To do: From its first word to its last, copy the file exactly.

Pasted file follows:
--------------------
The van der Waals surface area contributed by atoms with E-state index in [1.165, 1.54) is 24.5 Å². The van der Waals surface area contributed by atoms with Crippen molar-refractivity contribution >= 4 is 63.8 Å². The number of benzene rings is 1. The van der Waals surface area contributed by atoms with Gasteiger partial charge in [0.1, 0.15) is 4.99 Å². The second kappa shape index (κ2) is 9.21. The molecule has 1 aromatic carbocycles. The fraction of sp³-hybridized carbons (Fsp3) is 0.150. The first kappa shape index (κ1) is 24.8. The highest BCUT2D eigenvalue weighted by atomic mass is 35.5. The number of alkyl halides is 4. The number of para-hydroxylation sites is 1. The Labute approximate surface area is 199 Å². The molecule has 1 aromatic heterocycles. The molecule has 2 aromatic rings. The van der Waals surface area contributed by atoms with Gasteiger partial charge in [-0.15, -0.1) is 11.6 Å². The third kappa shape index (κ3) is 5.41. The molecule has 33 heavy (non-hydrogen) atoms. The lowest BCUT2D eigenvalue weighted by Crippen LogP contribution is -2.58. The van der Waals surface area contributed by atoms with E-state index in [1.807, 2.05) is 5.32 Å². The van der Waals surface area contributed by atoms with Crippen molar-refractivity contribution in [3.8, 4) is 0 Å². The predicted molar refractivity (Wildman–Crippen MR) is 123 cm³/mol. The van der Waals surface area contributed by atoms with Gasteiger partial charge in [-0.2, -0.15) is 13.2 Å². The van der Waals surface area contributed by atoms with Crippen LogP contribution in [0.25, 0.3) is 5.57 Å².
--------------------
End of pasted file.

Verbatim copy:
The van der Waals surface area contributed by atoms with E-state index in [1.165, 1.54) is 24.5 Å². The van der Waals surface area contributed by atoms with Crippen molar-refractivity contribution >= 4 is 63.8 Å². The number of benzene rings is 1. The van der Waals surface area contributed by atoms with Gasteiger partial charge in [0.1, 0.15) is 4.99 Å². The second kappa shape index (κ2) is 9.21. The molecule has 1 aromatic carbocycles. The fraction of sp³-hybridized carbons (Fsp3) is 0.150. The first kappa shape index (κ1) is 24.8. The highest BCUT2D eigenvalue weighted by atomic mass is 35.5. The number of alkyl halides is 4. The number of para-hydroxylation sites is 1. The Labute approximate surface area is 199 Å². The molecule has 1 aromatic heterocycles. The molecule has 2 aromatic rings. The van der Waals surface area contributed by atoms with Gasteiger partial charge in [-0.15, -0.1) is 11.6 Å². The third kappa shape index (κ3) is 5.41. The molecule has 33 heavy (non-hydrogen) atoms. The lowest BCUT2D eigenvalue weighted by Crippen LogP contribution is -2.58. The van der Waals surface area contributed by atoms with E-state index in [1.807, 2.05) is 5.32 Å². The van der Waals surface area contributed by atoms with Crippen molar-refractivity contribution in [3.8, 4) is 0 Å². The predicted molar refractivity (Wildman–Crippen MR) is 123 cm³/mol. The van der Waals surface area contributed by atoms with Gasteiger partial charge in [-0.2, -0.15) is 13.2 Å². The van der Waals surface area contributed by atoms with Crippen LogP contribution in [0.25, 0.3) is 5.57 Å².